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What Are Lasting Powers of Attorneys and Why Do They Cause Problems

Posted: Friday, 16 July 2021 @ 14:14

What is a Lasting Power of Attorney?

A Lasting Power of Attorney (LPA) is useful tool when people become incapable of running their own financial affairs.

An LPA allows someone, of the donor’s choice, to step in and take control of the donor’s finances. Because of the great power the LPA gives them, attorneys are often trusted friends or family of the donor. However, where attorneys abuse this power, measures must be taken to protect the donor. This is particularly important when the donor cannot protect themselves or even complain about the way their attorney is acting.

LPAs represent a clear opportunity for people to conduct financial abuse.

Adults aged 18 or over with the capacity to make decisions can make provision for the event that sometime in the future they may lack capacity to make certain decisions. This can be done by giving another person Lasting Power of Attorney (LPA) - the authority to act on their behalf or by making advance decisions to refuse medical treatment.

People given formal powers under LPA to make decisions on behalf of adults who lack capacity are bound by the Mental Capacity Act and its Code of Practice. They have a statutory responsibility to act within the limits of the powers given to them always to act in the person's best interests Adults who lack capacity and do not have such formal arrangements and require significant decisions to be made may be subject to a best interest meeting or the issue may need to be taken to the Court of Protection.

The court may appoint a deputy to act as decision maker or make a declaration about what is in the person's best interests.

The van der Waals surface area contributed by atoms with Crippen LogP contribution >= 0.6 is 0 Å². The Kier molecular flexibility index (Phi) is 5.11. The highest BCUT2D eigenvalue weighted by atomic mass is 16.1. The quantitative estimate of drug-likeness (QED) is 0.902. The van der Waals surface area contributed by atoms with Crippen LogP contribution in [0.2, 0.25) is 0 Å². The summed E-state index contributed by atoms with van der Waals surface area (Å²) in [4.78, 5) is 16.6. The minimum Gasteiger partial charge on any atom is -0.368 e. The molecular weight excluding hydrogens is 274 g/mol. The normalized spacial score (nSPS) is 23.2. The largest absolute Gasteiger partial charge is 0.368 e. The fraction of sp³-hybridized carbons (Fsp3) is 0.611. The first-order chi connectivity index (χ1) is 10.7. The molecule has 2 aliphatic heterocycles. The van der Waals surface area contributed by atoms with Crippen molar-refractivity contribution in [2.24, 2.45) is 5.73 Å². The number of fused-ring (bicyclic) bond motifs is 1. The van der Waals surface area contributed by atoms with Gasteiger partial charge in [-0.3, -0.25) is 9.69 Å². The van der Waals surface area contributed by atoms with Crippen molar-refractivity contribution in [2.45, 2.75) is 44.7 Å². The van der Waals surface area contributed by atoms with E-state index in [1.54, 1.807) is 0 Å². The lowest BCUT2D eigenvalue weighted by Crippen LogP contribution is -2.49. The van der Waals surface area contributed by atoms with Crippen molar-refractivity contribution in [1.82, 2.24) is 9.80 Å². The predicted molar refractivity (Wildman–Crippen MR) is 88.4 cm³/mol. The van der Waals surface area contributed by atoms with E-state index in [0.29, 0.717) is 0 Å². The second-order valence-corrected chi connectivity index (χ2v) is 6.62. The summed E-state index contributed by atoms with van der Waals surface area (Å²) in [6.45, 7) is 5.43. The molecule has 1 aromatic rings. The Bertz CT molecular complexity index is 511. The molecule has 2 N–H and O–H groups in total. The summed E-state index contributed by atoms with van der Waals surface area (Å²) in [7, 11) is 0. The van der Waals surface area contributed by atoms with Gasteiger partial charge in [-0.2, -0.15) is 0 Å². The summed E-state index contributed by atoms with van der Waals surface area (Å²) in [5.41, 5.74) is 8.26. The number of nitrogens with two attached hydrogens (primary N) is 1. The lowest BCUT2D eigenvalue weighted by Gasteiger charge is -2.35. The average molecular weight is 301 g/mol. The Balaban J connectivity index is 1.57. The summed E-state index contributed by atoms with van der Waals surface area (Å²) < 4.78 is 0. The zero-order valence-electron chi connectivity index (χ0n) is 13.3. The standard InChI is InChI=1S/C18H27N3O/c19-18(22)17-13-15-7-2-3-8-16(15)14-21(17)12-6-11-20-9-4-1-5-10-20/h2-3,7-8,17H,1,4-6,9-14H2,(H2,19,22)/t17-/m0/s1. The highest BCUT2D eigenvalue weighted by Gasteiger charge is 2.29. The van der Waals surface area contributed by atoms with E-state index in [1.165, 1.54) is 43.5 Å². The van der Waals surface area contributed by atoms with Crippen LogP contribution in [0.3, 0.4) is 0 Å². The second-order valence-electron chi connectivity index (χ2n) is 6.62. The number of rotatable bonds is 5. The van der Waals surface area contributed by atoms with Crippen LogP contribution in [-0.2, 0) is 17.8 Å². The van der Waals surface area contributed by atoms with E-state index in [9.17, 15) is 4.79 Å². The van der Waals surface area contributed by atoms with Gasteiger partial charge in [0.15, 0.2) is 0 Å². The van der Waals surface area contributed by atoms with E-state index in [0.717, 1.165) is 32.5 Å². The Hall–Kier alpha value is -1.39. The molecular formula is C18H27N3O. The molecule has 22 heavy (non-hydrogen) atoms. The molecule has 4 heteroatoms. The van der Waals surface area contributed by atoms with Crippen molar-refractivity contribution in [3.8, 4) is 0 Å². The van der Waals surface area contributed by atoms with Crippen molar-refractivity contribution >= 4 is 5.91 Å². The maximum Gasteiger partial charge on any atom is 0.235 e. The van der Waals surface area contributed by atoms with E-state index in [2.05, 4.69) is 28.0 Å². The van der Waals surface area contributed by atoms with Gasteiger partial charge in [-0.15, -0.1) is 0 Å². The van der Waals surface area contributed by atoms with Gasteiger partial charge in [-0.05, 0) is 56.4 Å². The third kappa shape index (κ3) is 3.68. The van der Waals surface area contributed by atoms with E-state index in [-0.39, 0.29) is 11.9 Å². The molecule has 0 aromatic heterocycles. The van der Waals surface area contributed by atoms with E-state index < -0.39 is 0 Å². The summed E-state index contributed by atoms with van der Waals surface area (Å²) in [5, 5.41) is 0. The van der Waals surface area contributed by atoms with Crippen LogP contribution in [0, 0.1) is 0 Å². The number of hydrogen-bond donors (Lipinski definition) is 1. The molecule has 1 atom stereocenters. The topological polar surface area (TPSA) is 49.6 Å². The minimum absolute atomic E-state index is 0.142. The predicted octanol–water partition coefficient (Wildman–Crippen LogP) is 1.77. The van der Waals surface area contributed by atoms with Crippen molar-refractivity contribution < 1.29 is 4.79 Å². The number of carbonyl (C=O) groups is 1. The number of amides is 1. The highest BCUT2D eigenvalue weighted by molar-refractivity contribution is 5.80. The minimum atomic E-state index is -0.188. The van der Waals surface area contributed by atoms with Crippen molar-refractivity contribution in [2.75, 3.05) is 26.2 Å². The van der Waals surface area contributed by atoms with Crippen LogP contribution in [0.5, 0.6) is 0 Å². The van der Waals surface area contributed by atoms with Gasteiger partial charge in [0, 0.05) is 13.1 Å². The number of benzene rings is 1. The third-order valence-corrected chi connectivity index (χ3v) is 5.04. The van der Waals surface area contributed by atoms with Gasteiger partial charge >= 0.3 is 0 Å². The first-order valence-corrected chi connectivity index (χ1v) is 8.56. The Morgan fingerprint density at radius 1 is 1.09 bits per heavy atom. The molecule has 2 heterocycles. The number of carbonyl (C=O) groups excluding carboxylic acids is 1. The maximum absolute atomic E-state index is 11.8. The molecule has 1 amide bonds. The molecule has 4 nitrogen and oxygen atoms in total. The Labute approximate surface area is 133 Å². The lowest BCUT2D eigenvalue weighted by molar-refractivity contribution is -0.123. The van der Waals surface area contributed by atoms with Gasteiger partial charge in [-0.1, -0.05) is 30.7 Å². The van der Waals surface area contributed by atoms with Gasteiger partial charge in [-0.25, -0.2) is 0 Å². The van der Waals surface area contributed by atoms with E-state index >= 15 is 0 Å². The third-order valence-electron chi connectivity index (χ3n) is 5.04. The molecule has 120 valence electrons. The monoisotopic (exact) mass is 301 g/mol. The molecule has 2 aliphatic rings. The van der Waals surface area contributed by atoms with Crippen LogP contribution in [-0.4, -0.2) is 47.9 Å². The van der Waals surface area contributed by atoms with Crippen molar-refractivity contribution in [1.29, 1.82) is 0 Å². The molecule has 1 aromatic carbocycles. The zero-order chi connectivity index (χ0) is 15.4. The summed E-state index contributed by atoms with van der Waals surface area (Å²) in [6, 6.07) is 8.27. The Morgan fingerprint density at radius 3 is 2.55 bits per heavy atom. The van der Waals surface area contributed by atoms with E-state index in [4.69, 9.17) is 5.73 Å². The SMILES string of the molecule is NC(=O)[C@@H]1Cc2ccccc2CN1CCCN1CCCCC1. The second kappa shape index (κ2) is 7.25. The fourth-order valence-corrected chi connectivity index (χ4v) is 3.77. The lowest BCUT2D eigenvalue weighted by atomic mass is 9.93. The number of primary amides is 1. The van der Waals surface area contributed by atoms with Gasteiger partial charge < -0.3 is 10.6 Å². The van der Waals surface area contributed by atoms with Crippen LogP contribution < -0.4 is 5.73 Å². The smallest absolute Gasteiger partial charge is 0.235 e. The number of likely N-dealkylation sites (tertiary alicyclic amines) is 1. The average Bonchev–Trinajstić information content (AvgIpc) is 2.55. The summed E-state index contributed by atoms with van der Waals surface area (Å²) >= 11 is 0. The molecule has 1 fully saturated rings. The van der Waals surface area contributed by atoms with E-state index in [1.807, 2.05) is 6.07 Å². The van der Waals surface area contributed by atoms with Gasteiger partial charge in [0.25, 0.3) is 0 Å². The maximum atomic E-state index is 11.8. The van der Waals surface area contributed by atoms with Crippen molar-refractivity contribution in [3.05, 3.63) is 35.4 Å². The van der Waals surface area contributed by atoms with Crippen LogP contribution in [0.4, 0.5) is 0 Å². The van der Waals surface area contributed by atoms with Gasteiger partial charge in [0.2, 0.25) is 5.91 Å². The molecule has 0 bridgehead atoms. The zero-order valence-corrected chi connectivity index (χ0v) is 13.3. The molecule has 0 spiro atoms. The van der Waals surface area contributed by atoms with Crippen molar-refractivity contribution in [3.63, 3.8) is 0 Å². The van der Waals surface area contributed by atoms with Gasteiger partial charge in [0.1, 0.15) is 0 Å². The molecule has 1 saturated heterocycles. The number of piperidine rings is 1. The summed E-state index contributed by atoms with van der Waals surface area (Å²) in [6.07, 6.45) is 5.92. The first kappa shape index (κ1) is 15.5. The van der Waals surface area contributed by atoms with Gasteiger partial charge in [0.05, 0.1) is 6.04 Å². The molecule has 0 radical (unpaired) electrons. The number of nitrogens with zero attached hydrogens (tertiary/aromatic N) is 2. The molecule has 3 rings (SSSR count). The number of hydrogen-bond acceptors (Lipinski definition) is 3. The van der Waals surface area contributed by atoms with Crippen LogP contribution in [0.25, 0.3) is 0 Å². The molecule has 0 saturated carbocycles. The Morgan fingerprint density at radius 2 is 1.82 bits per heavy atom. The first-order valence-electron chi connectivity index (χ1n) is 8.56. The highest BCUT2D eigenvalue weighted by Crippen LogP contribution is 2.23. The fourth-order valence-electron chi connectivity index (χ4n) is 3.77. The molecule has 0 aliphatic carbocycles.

There are two types of LPA: personal welfare and property and affairs. LPAs are legal documents and are only valid if completed on the statutory form LPAs must be signed by the donor LPAs should normally name people who should be informed when it is to be registered LPAs must contain a certificate completed by an independent third party LPAs must name the person (or persons) who is to act as attorney LPAs must be registered with Office of Public Guardian (OPG) before they can be used If registered some time ago and not used, the attorney should inform the OPG when they start to act under it LPAs may have restrictions or conditions.

Why Do They Cause Problems?

LPAs can cause problems at two levels as it is very easy financial abuse over long period with the Property and Finance documents (without any effective scrutiny) and the Courts and police authorities are weak in the face of this abuse. Dealing with the police, you may just get lucky and in the face of evidence they will be intervene but that is not my experience. Dealing with the Courts you can have to be careful and disciplined with a Court application. Sadly from my experience judges can be indifferent in the face of fraud and any application must be focused and have clear evidence of fraud.